But one of our favorite adaptive measures currently is taking kids outside to learn. And learn all subjects—math, reading, science, PE, Bible, band—more than you may expect.
“This year I kept asking, ‘Are we just trying to survive this coming year, or are we reimagining education to make learning better?’” said Sue Vos, fifth grade teacher at Rose Park. “When I see an opportunity to teach something outdoors, we go for it! And we’ve been blessed with more supports than we usually have—resources from the ODC [Outdoor Discovery Center], such as ‘Boot Camp,’ naturalists, consults,” along with regular ODC visits, or parents dropping off bikes for field trips.
And teachers are seeing some lovely unexpected benefits from teaching and learning outside.
Like spiritual benefits: “There is a peace-filled atmosphere that is absolutely evident as we pull up to an outdoor classroom,” first grade Rose Park teacher Sheila Dokter said. “My class now refers to a particular spot we go to often at Pigeon Creek as our ‘cathedral.’ We pause to praise the One True God, who certainly gave us a remarkable place to learn and grow. Now when we pull up, kids often remark, ‘We’re back in our cathedral!’”
And learning can often be more memorable outside: “We were reading outside in forts we had built when I looked over to see a group of kids running around their fort in a circle. ‘Oh, Mrs. Dokter, our fort is the sun and we’re the asteroids that are circling it! Did you know an asteroid is a big rock in space? Look—it’s right here in our book!’” Sheila Dokter said. “I was pretty amazed at the engagement and creativity of these young learners. I know to my core, this learning was sparked by the atmosphere of nature we were embedded in. They truly come alive…”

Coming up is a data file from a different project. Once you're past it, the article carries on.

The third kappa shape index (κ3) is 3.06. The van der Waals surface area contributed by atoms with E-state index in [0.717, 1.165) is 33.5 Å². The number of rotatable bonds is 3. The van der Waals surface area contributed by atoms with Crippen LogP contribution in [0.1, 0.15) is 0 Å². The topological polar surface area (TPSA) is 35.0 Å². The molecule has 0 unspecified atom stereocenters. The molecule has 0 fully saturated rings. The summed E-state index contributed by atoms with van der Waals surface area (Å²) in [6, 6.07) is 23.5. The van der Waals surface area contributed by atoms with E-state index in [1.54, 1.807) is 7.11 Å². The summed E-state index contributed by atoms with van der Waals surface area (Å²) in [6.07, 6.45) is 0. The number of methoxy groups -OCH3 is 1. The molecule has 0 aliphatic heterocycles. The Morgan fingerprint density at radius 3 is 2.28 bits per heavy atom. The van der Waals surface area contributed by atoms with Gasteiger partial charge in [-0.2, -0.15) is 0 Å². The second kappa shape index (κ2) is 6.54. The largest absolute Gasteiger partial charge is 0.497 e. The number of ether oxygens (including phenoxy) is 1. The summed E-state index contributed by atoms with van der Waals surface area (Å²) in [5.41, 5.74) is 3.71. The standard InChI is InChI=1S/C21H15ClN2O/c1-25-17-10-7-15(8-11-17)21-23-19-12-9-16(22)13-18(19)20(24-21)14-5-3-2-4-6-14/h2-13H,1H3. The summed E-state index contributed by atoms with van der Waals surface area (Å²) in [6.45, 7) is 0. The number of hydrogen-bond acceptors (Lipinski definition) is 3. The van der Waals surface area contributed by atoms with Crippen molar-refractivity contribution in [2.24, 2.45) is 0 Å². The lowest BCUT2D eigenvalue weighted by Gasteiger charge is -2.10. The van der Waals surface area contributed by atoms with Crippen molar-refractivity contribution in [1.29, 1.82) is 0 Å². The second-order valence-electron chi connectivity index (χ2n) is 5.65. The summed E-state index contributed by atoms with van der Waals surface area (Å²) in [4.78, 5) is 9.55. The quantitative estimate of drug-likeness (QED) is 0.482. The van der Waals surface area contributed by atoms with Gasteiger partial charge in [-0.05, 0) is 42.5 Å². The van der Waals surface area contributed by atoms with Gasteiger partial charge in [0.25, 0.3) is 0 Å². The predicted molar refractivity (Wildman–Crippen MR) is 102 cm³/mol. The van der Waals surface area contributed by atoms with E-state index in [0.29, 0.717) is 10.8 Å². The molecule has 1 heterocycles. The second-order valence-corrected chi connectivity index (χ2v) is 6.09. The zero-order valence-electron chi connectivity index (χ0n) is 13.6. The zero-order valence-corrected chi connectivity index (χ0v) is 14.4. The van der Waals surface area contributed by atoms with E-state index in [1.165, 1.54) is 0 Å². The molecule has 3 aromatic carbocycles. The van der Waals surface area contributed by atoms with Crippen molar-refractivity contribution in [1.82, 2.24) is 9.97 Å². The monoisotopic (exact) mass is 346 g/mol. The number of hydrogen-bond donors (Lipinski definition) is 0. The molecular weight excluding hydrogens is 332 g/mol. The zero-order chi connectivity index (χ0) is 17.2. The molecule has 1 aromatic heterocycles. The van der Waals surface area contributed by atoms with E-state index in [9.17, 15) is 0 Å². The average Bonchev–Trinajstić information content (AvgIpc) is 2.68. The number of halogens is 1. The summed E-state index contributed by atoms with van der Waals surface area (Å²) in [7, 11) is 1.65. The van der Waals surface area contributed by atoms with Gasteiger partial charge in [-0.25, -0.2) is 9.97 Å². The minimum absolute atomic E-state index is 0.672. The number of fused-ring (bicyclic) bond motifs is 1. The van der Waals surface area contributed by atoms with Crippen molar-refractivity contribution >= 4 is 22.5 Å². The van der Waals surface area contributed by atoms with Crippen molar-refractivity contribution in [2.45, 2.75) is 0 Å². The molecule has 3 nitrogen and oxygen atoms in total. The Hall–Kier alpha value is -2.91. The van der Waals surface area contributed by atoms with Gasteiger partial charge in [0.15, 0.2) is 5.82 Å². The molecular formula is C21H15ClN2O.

All teachers admitted there was a bit of a learning curve, that kids needed to be taught how to learn outside, and that “Things feel a bit bumpy and uncomfortable when we try to take our curriculum outside,” Sue Vos said. “It’s not always easy to let go of control as teachers when we take the boundaries of the classroom away. On the other hand, we feel freedom to do things differently and we want the outdoor experience because we know there are many benefits, but we also want our students to find meaning in the experience.”
So HC teachers have been intentional and creative about what kids are learning outside. Obviously reading fits well outside, so now students are accustomed to carrying their beach towels outside for reading, and get creative about how to block the sun from their iPads or laptops when they need to do work outside. Rose Park second grade Spanish Immersion teacher Andrea Cantu teaches math placement using leaves, rocks and sticks to mark the 100s, 10s, and 1s places for math numbers. Other students practiced spelling words with jump ropes, a jump for each letter, using kinesthetic learning as well. Bible stories become more memorable and meaningful when drawn on sidewalks with chalk, or acted out in natural shelters.
The trick obviously becomes what to do in winter, since most kids don’t have the benefit of Oaki suits like the Forest School kids. But teachers are still interested in making learning work outside as much as possible. They’re still planning regular visits to Kamp David, the ODC, or Pigeon Creek Hemlock Crossing, Stu Visser trails, or even on their own playgrounds and green spaces around the schools—just with the addition of snow pants and boots for warmth—for as long as we are able to teach in person.
“Students really enjoy working outside; they are alert, eager, attentive and curious. They take delight in the beauty around them—fall leaves, running down a hill on the trail…it’s such a great way to do school,” Karina Schebor finished. “There is so much benefit to experiencing God’s world and noticing His fingerprints, rather than just reading about the world He made.”